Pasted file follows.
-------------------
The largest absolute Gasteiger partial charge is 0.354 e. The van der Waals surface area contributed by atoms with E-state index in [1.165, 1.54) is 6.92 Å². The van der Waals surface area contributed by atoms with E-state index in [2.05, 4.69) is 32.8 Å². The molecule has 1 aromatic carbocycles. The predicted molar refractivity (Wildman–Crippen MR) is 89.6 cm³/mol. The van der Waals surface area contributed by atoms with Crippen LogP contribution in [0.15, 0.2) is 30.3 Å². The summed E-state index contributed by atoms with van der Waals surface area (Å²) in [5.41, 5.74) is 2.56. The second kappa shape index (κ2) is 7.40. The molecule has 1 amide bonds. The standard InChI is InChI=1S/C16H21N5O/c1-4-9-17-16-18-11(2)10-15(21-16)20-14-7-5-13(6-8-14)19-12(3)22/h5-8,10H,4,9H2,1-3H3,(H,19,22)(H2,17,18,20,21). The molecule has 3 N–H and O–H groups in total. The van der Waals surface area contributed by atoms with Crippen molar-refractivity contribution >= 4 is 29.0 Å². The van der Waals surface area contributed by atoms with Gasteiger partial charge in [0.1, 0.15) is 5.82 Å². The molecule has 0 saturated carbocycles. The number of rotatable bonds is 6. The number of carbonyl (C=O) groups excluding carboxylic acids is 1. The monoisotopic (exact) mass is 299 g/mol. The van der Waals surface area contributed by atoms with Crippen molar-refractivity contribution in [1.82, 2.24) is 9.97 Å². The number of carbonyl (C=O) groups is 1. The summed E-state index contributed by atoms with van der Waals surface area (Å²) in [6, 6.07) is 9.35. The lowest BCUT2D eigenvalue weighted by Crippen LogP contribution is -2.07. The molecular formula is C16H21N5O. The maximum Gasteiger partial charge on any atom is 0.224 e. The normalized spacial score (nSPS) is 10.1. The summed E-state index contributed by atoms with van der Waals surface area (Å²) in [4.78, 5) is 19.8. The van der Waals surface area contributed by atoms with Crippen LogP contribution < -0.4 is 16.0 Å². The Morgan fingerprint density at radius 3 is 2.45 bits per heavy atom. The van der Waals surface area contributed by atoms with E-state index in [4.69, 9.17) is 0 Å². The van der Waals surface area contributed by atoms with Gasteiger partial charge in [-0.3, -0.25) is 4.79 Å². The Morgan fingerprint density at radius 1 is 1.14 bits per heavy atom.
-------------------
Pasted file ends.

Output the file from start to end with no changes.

The largest absolute Gasteiger partial charge is 0.354 e. The van der Waals surface area contributed by atoms with E-state index in [1.165, 1.54) is 6.92 Å². The van der Waals surface area contributed by atoms with E-state index in [2.05, 4.69) is 32.8 Å². The molecule has 1 aromatic carbocycles. The predicted molar refractivity (Wildman–Crippen MR) is 89.6 cm³/mol. The van der Waals surface area contributed by atoms with Crippen LogP contribution in [0.15, 0.2) is 30.3 Å². The summed E-state index contributed by atoms with van der Waals surface area (Å²) in [5.41, 5.74) is 2.56. The second kappa shape index (κ2) is 7.40. The molecule has 1 amide bonds. The standard InChI is InChI=1S/C16H21N5O/c1-4-9-17-16-18-11(2)10-15(21-16)20-14-7-5-13(6-8-14)19-12(3)22/h5-8,10H,4,9H2,1-3H3,(H,19,22)(H2,17,18,20,21). The molecule has 3 N–H and O–H groups in total. The van der Waals surface area contributed by atoms with Crippen molar-refractivity contribution >= 4 is 29.0 Å². The van der Waals surface area contributed by atoms with Gasteiger partial charge in [0.1, 0.15) is 5.82 Å². The molecule has 0 saturated carbocycles. The number of rotatable bonds is 6. The number of carbonyl (C=O) groups excluding carboxylic acids is 1. The monoisotopic (exact) mass is 299 g/mol. The van der Waals surface area contributed by atoms with Crippen molar-refractivity contribution in [1.82, 2.24) is 9.97 Å². The number of carbonyl (C=O) groups is 1. The summed E-state index contributed by atoms with van der Waals surface area (Å²) in [6, 6.07) is 9.35. The lowest BCUT2D eigenvalue weighted by Crippen LogP contribution is -2.07. The molecular formula is C16H21N5O. The maximum Gasteiger partial charge on any atom is 0.224 e. The normalized spacial score (nSPS) is 10.1. The summed E-state index contributed by atoms with van der Waals surface area (Å²) in [4.78, 5) is 19.8. The van der Waals surface area contributed by atoms with Crippen LogP contribution < -0.4 is 16.0 Å². The Morgan fingerprint density at radius 3 is 2.45 bits per heavy atom. The van der Waals surface area contributed by atoms with E-state index in [4.69, 9.17) is 0 Å². The van der Waals surface area contributed by atoms with Gasteiger partial charge in [-0.3, -0.25) is 4.79 Å². The Morgan fingerprint density at radius 1 is 1.14 bits per heavy atom.